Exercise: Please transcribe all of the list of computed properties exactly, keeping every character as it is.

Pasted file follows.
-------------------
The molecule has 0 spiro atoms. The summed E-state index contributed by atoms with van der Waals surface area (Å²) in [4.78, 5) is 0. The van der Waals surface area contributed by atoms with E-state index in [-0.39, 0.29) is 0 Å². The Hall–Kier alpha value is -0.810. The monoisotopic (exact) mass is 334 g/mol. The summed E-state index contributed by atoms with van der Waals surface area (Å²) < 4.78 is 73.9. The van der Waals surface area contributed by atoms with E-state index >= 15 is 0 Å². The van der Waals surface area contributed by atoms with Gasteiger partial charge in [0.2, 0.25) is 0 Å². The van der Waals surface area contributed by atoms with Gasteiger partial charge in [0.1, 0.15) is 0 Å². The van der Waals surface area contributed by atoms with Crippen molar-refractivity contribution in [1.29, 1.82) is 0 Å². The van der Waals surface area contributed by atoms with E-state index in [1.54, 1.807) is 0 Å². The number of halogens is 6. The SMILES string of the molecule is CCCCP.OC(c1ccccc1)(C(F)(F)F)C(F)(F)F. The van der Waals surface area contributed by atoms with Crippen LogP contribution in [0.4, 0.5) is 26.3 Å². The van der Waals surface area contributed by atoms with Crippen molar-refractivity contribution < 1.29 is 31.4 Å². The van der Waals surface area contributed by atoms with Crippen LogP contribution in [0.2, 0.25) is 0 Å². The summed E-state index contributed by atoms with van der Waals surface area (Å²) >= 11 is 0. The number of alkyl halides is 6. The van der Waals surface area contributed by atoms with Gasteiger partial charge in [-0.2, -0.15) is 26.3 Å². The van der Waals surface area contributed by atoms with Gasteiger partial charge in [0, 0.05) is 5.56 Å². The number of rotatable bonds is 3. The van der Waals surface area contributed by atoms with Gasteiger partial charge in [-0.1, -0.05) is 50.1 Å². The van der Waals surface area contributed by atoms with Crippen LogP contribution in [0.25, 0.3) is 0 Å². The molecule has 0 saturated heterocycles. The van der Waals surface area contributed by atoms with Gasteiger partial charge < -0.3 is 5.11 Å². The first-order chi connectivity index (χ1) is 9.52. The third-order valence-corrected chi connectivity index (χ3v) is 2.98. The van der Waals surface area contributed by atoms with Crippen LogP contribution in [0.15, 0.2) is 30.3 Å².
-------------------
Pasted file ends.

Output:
The molecule has 0 spiro atoms. The summed E-state index contributed by atoms with van der Waals surface area (Å²) in [4.78, 5) is 0. The van der Waals surface area contributed by atoms with E-state index in [-0.39, 0.29) is 0 Å². The Hall–Kier alpha value is -0.810. The monoisotopic (exact) mass is 334 g/mol. The summed E-state index contributed by atoms with van der Waals surface area (Å²) < 4.78 is 73.9. The van der Waals surface area contributed by atoms with E-state index >= 15 is 0 Å². The van der Waals surface area contributed by atoms with Gasteiger partial charge in [0.2, 0.25) is 0 Å². The van der Waals surface area contributed by atoms with Gasteiger partial charge in [0.1, 0.15) is 0 Å². The van der Waals surface area contributed by atoms with Crippen molar-refractivity contribution in [1.29, 1.82) is 0 Å². The van der Waals surface area contributed by atoms with E-state index in [1.54, 1.807) is 0 Å². The number of halogens is 6. The SMILES string of the molecule is CCCCP.OC(c1ccccc1)(C(F)(F)F)C(F)(F)F. The van der Waals surface area contributed by atoms with Crippen LogP contribution in [0.4, 0.5) is 26.3 Å². The van der Waals surface area contributed by atoms with Crippen molar-refractivity contribution < 1.29 is 31.4 Å². The van der Waals surface area contributed by atoms with Crippen LogP contribution in [0.2, 0.25) is 0 Å². The summed E-state index contributed by atoms with van der Waals surface area (Å²) >= 11 is 0. The number of alkyl halides is 6. The van der Waals surface area contributed by atoms with Gasteiger partial charge in [-0.2, -0.15) is 26.3 Å². The van der Waals surface area contributed by atoms with Gasteiger partial charge in [0, 0.05) is 5.56 Å². The number of rotatable bonds is 3. The van der Waals surface area contributed by atoms with Gasteiger partial charge in [-0.1, -0.05) is 50.1 Å². The van der Waals surface area contributed by atoms with Crippen LogP contribution in [0.25, 0.3) is 0 Å². The molecule has 0 saturated heterocycles. The van der Waals surface area contributed by atoms with Gasteiger partial charge < -0.3 is 5.11 Å². The first-order chi connectivity index (χ1) is 9.52. The third-order valence-corrected chi connectivity index (χ3v) is 2.98. The van der Waals surface area contributed by atoms with Crippen LogP contribution in [0.15, 0.2) is 30.3 Å².